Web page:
Past Times The tale of the New River by Ellie Sales
17th September 2016
17th September 2016
The New River is neither new, nor a river. It is a water supply aqueduct, completed in 1613, to bring drinking water from Hertfordshire to North London. You have probably crossed it many times as it runs parallel to Green Lanes through Winchmore Hill and Palmers Green.
Building the New River marked the start of the water industry, and it still remains an essential part of London's water supply. Up to 220 mega litres are carried along the channel daily for treatment, which represents some 8 per cent of London's daily water consumption.
Before 1600 London’s water supply was limited to the River Thames, local streams, wells and springs. These sources, often contaminated, were distributed by sellers carrying water in wooden buckets. In 1600 Edmund Colthurst had the idea to bring water from the springs in Hertfordshire and Middlesex to London. Letters Patent were granted by King James I in 1604, and Colthurst, at his own expense, started to cut a channel from Chadwell Spring.
Unfortunately lack of money soon halted these works. In 1606 a Parliamentary Act was granted and in 1609 the authority to carry out the works was given to Hugh Myddelton, a golds- mith and merchant adventurer, who proceeded to build the New River over the next four years.
By 1611 Myddelton realised he would not have the money to complete the project. King James I agreed to provide half the cost of the works on condition he received half the profits and that the New River could be constructed through his palace grounds at Theobalds. The King’s involvement overcame all opposition from local landowners to the scheme. Construction of The New River followed the 100ft contour of the Lee Valley in order to maintain its level. The total fall on the 62 km (39 miles) of the original course was only 5.8 metres (i.e. approx. 10 cms per km). Over 200 labourers were paid the equivalent of 4p a day to dig out the New River channel. Skilled carpenters received the equivalent of 6.5p a day to wharf the banks and erect bridges. Banks were raised and strengthened with clay to stop leaks. The water was brought to the city streets via hollowed-out elm pipes. The total cost of the construction was estimated at £18,500. The impressive feat of engineering was completed in 1613 when a formal ceremony took place at the Round Pond in Islington; this is sited near the present New River Head, just below Sadler’s Wells. A play was staged to celebrate the opening which was attended by the Lord Mayor and Aldermen of the City of London.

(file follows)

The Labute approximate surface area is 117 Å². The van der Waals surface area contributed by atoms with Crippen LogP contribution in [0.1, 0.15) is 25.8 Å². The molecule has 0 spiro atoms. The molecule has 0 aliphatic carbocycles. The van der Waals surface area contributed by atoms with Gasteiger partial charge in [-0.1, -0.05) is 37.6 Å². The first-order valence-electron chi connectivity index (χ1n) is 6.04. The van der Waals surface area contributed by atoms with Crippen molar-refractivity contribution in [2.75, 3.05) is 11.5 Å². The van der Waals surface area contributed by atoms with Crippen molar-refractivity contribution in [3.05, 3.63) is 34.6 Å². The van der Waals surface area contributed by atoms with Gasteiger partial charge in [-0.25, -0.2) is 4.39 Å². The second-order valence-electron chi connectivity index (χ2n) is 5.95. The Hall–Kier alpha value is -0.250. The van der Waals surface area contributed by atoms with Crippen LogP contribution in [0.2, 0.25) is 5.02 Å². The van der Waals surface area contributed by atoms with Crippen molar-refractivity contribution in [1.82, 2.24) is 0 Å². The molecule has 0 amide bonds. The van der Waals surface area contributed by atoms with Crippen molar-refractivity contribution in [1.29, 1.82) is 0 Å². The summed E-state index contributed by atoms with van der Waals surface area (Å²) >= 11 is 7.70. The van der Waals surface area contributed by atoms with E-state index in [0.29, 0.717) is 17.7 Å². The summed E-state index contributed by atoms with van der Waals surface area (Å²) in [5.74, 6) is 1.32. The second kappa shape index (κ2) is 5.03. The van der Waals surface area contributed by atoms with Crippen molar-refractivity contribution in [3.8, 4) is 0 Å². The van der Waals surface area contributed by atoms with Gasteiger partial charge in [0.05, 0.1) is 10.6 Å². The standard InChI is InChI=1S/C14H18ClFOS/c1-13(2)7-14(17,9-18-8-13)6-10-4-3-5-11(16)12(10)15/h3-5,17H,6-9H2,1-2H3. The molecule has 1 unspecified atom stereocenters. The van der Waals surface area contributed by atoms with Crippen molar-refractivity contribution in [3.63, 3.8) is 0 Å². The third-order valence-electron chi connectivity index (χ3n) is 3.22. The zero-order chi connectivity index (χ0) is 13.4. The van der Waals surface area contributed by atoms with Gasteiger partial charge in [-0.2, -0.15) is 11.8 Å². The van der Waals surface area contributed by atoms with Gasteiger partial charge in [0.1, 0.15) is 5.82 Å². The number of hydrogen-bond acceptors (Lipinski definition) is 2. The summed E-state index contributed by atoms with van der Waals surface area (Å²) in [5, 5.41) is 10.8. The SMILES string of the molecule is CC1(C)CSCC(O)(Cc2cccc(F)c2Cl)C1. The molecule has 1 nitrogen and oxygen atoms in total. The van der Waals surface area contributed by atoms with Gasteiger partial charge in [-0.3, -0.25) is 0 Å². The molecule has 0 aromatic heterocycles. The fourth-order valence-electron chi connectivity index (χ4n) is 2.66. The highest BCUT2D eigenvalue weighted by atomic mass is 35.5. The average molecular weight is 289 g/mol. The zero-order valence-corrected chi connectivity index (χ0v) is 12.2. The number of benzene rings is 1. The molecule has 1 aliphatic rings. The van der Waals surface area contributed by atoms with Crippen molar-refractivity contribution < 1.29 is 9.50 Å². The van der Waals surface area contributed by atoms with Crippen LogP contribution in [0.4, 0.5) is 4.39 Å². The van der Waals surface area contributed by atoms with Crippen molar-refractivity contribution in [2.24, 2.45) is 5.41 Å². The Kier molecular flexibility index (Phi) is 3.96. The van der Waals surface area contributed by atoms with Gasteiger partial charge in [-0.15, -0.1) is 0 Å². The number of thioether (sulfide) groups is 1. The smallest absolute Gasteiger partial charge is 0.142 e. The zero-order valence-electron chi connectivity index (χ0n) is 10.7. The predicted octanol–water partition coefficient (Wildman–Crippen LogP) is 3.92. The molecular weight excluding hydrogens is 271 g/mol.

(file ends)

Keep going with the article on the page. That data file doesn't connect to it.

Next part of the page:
Both the New River’s carrying capacity and its sources of supply have significantly changed over time to meet rising demands for water. The original water sources at Chadwell and Amwell Springs, providing a maximum of 10 megalitres per day, were supplemented by the 1738 Statute that allows up to 102 megalitres to be taken daily from the River Lee. This level of supply was doubled in the mid 1800s with the construction of pumping stations to abstract water from deep wells along the New River. The course of the New River has also changed with many bends on the original course being straightened by construction of new direct river channels or pipeline sections and the watercourse shortened; it now ends at Stoke Newington, a length of some 38 km (24 miles). The water level in the New River is regulated by means of sluice gates to meet the requirements of the pumping stations and reservoirs. In addition a series of boreholes, constructed in the 1990s along the New River, enable surplus treated water to be stored in the chalk aquifer (the ‘Artificial Recharge Scheme’) and then pumped into the New River when extra water is required.
A similar scheme today would present a daunting challenge. In 1609, without mechanisation and the earth moving equipment we now possess, it was a remarkable achievement and a lasting tribute to all who took part.